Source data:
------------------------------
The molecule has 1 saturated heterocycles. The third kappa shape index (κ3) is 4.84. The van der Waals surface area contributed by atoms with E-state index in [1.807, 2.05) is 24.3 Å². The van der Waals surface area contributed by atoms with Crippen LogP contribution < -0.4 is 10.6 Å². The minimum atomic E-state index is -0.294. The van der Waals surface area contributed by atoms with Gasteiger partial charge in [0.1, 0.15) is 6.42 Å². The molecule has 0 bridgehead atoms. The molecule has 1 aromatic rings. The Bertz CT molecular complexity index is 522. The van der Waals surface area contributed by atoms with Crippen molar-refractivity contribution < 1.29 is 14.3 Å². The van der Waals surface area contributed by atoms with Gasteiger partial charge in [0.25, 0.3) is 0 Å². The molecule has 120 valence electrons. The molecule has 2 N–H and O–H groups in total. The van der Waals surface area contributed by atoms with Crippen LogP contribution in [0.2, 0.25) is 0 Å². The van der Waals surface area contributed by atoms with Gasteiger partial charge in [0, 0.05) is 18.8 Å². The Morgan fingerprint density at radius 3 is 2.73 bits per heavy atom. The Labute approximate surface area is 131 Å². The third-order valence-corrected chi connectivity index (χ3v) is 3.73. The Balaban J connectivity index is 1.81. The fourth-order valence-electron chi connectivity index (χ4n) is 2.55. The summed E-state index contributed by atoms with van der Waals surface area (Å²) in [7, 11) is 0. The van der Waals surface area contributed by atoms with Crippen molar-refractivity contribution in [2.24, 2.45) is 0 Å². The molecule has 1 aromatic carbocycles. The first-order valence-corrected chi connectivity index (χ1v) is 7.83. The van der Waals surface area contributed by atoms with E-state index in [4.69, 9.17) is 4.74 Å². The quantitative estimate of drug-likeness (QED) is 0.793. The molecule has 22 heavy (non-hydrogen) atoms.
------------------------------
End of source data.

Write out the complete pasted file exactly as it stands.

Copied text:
The molecule has 1 saturated heterocycles. The third kappa shape index (κ3) is 4.84. The van der Waals surface area contributed by atoms with E-state index in [1.807, 2.05) is 24.3 Å². The van der Waals surface area contributed by atoms with Crippen LogP contribution < -0.4 is 10.6 Å². The minimum atomic E-state index is -0.294. The van der Waals surface area contributed by atoms with Gasteiger partial charge in [0.1, 0.15) is 6.42 Å². The molecule has 0 bridgehead atoms. The molecule has 1 aromatic rings. The Bertz CT molecular complexity index is 522. The van der Waals surface area contributed by atoms with Crippen molar-refractivity contribution < 1.29 is 14.3 Å². The van der Waals surface area contributed by atoms with Gasteiger partial charge in [0.25, 0.3) is 0 Å². The molecule has 120 valence electrons. The molecule has 2 N–H and O–H groups in total. The van der Waals surface area contributed by atoms with Crippen LogP contribution in [0.2, 0.25) is 0 Å². The van der Waals surface area contributed by atoms with Gasteiger partial charge in [0, 0.05) is 18.8 Å². The Morgan fingerprint density at radius 3 is 2.73 bits per heavy atom. The Labute approximate surface area is 131 Å². The third-order valence-corrected chi connectivity index (χ3v) is 3.73. The Balaban J connectivity index is 1.81. The fourth-order valence-electron chi connectivity index (χ4n) is 2.55. The summed E-state index contributed by atoms with van der Waals surface area (Å²) in [7, 11) is 0. The van der Waals surface area contributed by atoms with Crippen molar-refractivity contribution in [2.24, 2.45) is 0 Å². The molecule has 1 aromatic carbocycles. The first-order valence-corrected chi connectivity index (χ1v) is 7.83. The van der Waals surface area contributed by atoms with E-state index in [4.69, 9.17) is 4.74 Å². The quantitative estimate of drug-likeness (QED) is 0.793. The molecule has 22 heavy (non-hydrogen) atoms.